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Dee Valley Water

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Dee Valley Water

Dee Valley Water / Dŵr Dyffryn Dyfrdwy
Type Public limited company
Industry Public Utility

Wrexham Water PLC (formerly Wrexham and East Denbighshire Water Company and Wrexham Waterworks Company)

Chester Waterworks PLC

1863 (as Wrexham Waterworks Company)

Headquarters Packsaddle
Wrexham, United Kingdom
Employees 3,000
Parent Dee Valley Group PLC (LSE: DVW)
Subsidiaries Wrexham Water PLC

Dee Valley Water / Dŵr Dyffryn Dyfrdwy is a company which supplies drinking water services to parts of North East Wales and parts of North West England. Its parent entity, Dee Valley Group PLC has shares are listed on the FTSE Fledgling Index on the London Stock Exchange.

It is regulated under the Water Industry Act 1991.


Wrexham Waterworks Company

After Wrexham achieved its Charter of Incorporation in 1857, attentions turned to a proper water supply for the town, as residents relied on wells and the River Gwenfro for their water supply, which contained trade effluence from the many breweries, leatherworks and brickworks present. In 1863, the Wrexham Waterworks Company was first established with the aim of pumping water from nearby Pentrebychan, West enough of the town to not be influenced by pollution. The first works, opened in the same year, were primitive, with only a reservoir and slow sand filter for water treatment, these were made obsolete by the construction of an impounding reservoir further upstream in 1878, this reservoir, named Cae Llwyd, has a capacity of 11 million US gallons (42,000 m3).

In 1904, demand had again increased, and the company now supplied parts of Cheshire as well as Wrexham. To meet this increased demand, a new, larger reservoir was built, named Ty Mawr (Big House), which opened in 1907. The same Act of Parliament that allowed the construction also authorised the name change of Wrexham Waterworks Company to the Wrexham and East Denbighshire Water Company. The construction of these works also enabled the construction and expansion of the treatment works at Legacy in 1921, as well as the construction of legacy water tower by 1934. Pumps had also been installed at disused mines, notably at Minera Lead Mines, to extract water in times of drought.

Legacy Water Tower
During the 1950s, there was a period of consolidation. The company acquired several other local water supply companies, including those at nearby Ruabon and Brymbo, as well as undertakings previously run by district councils. The company also took possession of the large water extraction works at Sesswick built by the Ministry of Works to supply ROF Wrexham during World War II. In 1983, the expansion of the company dictated that larger offices were required. The headquarters at Egerton Street were sold and the company moved to new, purpose built offices at Packsaddle, Rhostyllen.[1]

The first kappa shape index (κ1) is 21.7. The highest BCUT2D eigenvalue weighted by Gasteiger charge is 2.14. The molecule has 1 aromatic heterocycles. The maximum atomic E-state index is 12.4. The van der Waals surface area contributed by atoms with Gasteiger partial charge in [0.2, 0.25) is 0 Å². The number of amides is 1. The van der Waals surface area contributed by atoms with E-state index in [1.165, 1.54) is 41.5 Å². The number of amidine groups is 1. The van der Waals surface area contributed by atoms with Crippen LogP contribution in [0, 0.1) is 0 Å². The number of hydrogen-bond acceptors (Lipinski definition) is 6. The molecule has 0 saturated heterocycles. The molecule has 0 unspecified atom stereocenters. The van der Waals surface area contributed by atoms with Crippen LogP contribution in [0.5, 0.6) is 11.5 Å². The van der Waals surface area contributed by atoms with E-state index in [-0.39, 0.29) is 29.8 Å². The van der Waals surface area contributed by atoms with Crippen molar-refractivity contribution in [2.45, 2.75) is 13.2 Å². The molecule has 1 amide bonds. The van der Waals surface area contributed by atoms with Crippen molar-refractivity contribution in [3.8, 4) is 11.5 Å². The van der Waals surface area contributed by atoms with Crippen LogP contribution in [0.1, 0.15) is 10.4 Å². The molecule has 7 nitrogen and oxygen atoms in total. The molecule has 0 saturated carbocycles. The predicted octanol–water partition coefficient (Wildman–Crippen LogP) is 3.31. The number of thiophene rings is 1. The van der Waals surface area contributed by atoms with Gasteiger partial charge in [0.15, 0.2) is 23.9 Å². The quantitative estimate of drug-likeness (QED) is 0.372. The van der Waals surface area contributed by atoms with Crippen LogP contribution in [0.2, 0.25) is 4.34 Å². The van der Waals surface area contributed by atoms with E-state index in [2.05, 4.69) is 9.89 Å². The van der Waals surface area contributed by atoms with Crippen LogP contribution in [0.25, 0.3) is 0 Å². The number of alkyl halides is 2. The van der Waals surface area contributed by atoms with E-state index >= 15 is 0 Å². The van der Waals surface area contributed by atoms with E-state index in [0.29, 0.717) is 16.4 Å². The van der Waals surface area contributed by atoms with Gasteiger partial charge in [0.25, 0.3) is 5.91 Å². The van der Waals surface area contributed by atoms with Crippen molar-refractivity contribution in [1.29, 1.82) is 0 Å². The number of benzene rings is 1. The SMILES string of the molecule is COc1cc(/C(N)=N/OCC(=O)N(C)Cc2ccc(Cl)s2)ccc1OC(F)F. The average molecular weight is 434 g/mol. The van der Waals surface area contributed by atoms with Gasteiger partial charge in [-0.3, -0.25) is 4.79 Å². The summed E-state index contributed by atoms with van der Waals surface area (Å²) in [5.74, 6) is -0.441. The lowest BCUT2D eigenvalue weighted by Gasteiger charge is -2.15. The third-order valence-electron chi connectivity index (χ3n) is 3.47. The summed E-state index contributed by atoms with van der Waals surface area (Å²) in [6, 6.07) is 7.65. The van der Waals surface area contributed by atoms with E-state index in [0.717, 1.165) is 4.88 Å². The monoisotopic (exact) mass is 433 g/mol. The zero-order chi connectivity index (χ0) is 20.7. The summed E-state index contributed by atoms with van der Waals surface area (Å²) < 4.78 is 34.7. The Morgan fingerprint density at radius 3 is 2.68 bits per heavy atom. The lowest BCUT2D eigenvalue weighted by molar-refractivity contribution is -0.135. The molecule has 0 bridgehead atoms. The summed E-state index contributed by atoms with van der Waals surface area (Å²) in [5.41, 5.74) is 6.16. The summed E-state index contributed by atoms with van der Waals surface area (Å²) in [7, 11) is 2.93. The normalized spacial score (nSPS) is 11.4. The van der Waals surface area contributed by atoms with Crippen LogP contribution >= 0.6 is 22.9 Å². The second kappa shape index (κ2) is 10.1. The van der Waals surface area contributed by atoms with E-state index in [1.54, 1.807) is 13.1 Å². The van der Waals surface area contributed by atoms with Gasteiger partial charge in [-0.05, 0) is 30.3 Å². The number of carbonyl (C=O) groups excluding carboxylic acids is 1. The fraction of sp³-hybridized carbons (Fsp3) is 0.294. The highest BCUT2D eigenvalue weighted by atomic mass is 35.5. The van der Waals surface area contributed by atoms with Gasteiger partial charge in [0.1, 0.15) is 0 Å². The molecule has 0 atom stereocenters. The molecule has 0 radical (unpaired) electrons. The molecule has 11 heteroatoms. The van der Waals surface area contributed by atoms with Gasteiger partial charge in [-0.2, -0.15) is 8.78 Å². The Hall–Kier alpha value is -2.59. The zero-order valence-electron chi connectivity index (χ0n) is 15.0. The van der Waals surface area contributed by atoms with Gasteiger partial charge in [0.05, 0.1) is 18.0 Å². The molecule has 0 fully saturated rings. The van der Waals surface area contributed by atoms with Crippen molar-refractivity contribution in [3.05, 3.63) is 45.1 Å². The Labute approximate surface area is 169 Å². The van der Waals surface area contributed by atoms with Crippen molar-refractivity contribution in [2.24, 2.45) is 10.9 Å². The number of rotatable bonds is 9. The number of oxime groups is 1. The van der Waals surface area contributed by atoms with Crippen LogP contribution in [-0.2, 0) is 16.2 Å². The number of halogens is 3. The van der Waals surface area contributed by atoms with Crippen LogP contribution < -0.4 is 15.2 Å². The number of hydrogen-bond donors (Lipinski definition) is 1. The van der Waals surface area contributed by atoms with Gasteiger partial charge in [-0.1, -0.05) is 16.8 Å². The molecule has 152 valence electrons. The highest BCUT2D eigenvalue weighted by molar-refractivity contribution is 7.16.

Chester Waterworks Company

A water supply system has been present in Chester since Roman times with water taken from the River Dee and small local sources.[2] There certainly appears to have been a well at Christleton to the east of the city in the 14th century [3] and by 1537 records reveal a conduit being built from Broughton to convey water into the City. In 1838 the City of Chester Waterworks company was established inheriting an intake at the causeway - now called Chester Weir and elsewhere in the city. The Chester weir intake remains in use.


In 1994, the Wrexham and East Denbighshire Water Company was re-organised into a PLC, known as Wrexham Water PLC, and the new parent company Dee Valley Group PLC was established to act as a holding company to the new company. In 1997, the group purchased Chester Waterworks PLC, and over the next year, combined operations from both entities into the current Dee Valley Water PLC. In 2002, Dee Valley Group PLC was listed on the London Stock Exchange with the ticker code DVW.[4]


Dee Valley Water supplies water for Wrexham and Chester, and some surrounding areas. However the company does not handle water disposal; this is undertaken by Welsh Water, primarily at the Five Fords Wastewater Treatment Works at Marchwiel. Severn Trent Water and United Utilities also treat waste water in smaller areas.

The company abstracts more than 70 million litres of water per day, from six abstraction points; the majority being from two main abstraction points on the River Dee, and less from the companies own reservoirs such as Pendinas Reservoir. Less than a 10th is taken from two underground sources.[5]

This water is treated at six water treatment works, one for each abstraction point:

  • Boughton
  • Legacy
  • Pendinas
  • Llwyn Onn
  • Oorog Spring
  • Plemstall Borehole

The treated water is then relayed by gravity and pumps to 31 service reservoirs, and then on to customers.[6]


  1. ^ Dee Valley Water History
  2. ^ A History of the County of Chester: Volume 5 part 2: The City of Chester: Culture, Buildings, Institutions
  3. ^ A History of water in Chester
  4. ^ LSE: DVW
  5. ^ Water Resources
  6. ^ Annual Report of Water Quality

External links

  • Dee Valley Water
  • Dee Valley Group
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